How to Build An Altar

5 min read

When beginning a spiritual journey, you may find that you require a space to perform your magical workings or honour your deities or spirits. A place that is sacred, an area devoted to magic, to divinity, towards making your desires manifest in your life. An altar is just this – somewhere that you’ve dedicate to working your magic, which is separate from your every mundane, non-magical life. What you decide to place on this sacred space is entirely up to the individual practitioner and how you prefer to perform magic. But as a beginner, understanding what to put on your altar to start off with can be a difficult decision. The first thing you might want to figure out is the purpose; what are you going to use your altar for? Are you going to communicate with deity here? Or will you use it to craft spells? Is it just a space for some quiet contemplation and meditation? A combination of a few of these or all of them? Take some moments to decide what you likely see yourself doing with this space as this will shape what you put on it and what it looks like.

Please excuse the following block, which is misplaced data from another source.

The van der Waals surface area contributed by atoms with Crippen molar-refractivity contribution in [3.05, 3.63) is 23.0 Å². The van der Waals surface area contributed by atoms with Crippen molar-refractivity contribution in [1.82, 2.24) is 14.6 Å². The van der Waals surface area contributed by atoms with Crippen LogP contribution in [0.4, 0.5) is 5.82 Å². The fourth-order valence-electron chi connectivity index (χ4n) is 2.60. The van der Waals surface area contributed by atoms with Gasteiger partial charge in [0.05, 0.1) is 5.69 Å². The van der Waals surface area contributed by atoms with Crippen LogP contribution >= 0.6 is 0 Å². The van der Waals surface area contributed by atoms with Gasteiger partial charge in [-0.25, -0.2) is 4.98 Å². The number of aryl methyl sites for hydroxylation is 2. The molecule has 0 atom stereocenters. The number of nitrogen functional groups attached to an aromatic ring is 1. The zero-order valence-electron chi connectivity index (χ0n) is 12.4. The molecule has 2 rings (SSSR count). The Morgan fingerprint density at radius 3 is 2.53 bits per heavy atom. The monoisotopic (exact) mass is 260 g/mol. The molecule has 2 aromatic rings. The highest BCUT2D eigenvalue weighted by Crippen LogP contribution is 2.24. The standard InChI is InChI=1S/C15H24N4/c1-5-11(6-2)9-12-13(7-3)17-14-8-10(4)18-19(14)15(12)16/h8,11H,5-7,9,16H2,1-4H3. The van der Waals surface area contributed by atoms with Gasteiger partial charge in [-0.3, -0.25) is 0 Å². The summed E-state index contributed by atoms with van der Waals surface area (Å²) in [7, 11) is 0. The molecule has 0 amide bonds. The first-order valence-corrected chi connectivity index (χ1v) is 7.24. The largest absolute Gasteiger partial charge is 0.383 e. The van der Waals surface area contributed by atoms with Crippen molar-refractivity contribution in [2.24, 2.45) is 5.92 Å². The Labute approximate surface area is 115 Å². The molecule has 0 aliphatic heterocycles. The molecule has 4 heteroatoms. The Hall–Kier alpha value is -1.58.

In deciding what to put on your altar, it might also involve some introspection on your own personal theological systems of belief. Someone who is a polytheistic pagan may require an altar to worship their deities, so you may want some items that represent one or more of your particular deities. Many people invest in beautiful, large statues that you can find these at some spiritual and pagan brick and mortar or online shops. Nowadays, there are lots of statues and figurines of very popular gods and goddesses such as Hecate, Cernunnos, Odin, Cerridwen, and much more. Many wiccans or soft polytheists will have quite simple god and goddess statues that don’t pertain to any deity in particular, as they want plain representations of that divine masculine and divine feminine. In general, placing deity statues on your altar can be a wonderful way to connect to that divinity, as a votive offering in itself, and many practitioners anoint the statues with blessing oils or dress with jewellery, charms or fabric, to show respect.